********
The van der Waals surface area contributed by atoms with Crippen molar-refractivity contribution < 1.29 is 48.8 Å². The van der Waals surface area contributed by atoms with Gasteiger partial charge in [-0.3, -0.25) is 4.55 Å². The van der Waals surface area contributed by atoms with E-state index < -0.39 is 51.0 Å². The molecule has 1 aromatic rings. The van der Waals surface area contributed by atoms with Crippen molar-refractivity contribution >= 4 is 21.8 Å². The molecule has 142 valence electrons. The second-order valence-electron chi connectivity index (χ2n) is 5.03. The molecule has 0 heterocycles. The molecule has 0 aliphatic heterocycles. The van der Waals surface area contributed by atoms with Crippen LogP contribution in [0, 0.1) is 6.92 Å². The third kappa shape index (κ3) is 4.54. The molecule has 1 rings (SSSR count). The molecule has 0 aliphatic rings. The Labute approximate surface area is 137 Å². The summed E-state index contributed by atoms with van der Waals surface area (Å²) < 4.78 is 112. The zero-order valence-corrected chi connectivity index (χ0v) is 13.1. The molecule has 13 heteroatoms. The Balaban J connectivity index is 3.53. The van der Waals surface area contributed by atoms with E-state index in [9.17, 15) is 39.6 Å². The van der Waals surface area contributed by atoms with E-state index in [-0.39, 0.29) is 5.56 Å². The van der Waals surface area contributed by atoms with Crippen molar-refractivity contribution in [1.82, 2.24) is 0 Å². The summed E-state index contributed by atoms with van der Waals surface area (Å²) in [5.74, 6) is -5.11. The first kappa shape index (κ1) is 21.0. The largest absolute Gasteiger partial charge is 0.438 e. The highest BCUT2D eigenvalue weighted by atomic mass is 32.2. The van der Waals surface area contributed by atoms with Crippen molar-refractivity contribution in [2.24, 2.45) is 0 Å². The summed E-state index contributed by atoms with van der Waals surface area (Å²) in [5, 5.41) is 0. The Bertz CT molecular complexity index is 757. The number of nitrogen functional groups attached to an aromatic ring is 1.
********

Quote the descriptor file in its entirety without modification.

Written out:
The van der Waals surface area contributed by atoms with Crippen molar-refractivity contribution < 1.29 is 48.8 Å². The van der Waals surface area contributed by atoms with Gasteiger partial charge in [-0.3, -0.25) is 4.55 Å². The van der Waals surface area contributed by atoms with E-state index < -0.39 is 51.0 Å². The molecule has 1 aromatic rings. The van der Waals surface area contributed by atoms with Crippen molar-refractivity contribution >= 4 is 21.8 Å². The molecule has 142 valence electrons. The second-order valence-electron chi connectivity index (χ2n) is 5.03. The molecule has 0 heterocycles. The molecule has 0 aliphatic heterocycles. The van der Waals surface area contributed by atoms with Crippen LogP contribution in [0, 0.1) is 6.92 Å². The third kappa shape index (κ3) is 4.54. The molecule has 1 rings (SSSR count). The molecule has 0 aliphatic rings. The Labute approximate surface area is 137 Å². The summed E-state index contributed by atoms with van der Waals surface area (Å²) < 4.78 is 112. The zero-order valence-corrected chi connectivity index (χ0v) is 13.1. The molecule has 13 heteroatoms. The Balaban J connectivity index is 3.53. The van der Waals surface area contributed by atoms with E-state index in [9.17, 15) is 39.6 Å². The van der Waals surface area contributed by atoms with E-state index in [-0.39, 0.29) is 5.56 Å². The van der Waals surface area contributed by atoms with Crippen molar-refractivity contribution in [1.82, 2.24) is 0 Å². The summed E-state index contributed by atoms with van der Waals surface area (Å²) in [5.74, 6) is -5.11. The first kappa shape index (κ1) is 21.0. The largest absolute Gasteiger partial charge is 0.438 e. The highest BCUT2D eigenvalue weighted by atomic mass is 32.2. The van der Waals surface area contributed by atoms with Crippen molar-refractivity contribution in [2.24, 2.45) is 0 Å². The summed E-state index contributed by atoms with van der Waals surface area (Å²) in [5, 5.41) is 0. The Bertz CT molecular complexity index is 757. The number of nitrogen functional groups attached to an aromatic ring is 1.